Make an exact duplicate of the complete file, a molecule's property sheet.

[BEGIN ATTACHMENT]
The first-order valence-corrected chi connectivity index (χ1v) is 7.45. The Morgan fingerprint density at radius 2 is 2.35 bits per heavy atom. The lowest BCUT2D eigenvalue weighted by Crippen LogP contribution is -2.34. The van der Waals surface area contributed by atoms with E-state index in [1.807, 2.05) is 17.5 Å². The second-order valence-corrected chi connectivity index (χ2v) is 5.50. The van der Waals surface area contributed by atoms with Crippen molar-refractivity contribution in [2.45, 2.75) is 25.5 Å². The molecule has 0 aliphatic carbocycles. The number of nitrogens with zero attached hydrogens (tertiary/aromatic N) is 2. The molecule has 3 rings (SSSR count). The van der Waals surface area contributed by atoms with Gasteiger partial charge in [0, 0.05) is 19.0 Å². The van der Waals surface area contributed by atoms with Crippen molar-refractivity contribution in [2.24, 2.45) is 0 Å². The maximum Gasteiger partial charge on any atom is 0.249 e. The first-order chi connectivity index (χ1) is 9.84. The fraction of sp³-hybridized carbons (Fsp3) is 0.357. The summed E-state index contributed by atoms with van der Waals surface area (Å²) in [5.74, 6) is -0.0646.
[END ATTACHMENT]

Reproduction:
The first-order valence-corrected chi connectivity index (χ1v) is 7.45. The Morgan fingerprint density at radius 2 is 2.35 bits per heavy atom. The lowest BCUT2D eigenvalue weighted by Crippen LogP contribution is -2.34. The van der Waals surface area contributed by atoms with E-state index in [1.807, 2.05) is 17.5 Å². The second-order valence-corrected chi connectivity index (χ2v) is 5.50. The van der Waals surface area contributed by atoms with Crippen molar-refractivity contribution in [2.45, 2.75) is 25.5 Å². The molecule has 0 aliphatic carbocycles. The number of nitrogens with zero attached hydrogens (tertiary/aromatic N) is 2. The molecule has 3 rings (SSSR count). The van der Waals surface area contributed by atoms with Gasteiger partial charge in [0, 0.05) is 19.0 Å². The van der Waals surface area contributed by atoms with Crippen molar-refractivity contribution in [2.24, 2.45) is 0 Å². The maximum Gasteiger partial charge on any atom is 0.249 e. The first-order chi connectivity index (χ1) is 9.84. The fraction of sp³-hybridized carbons (Fsp3) is 0.357. The summed E-state index contributed by atoms with van der Waals surface area (Å²) in [5.74, 6) is -0.0646.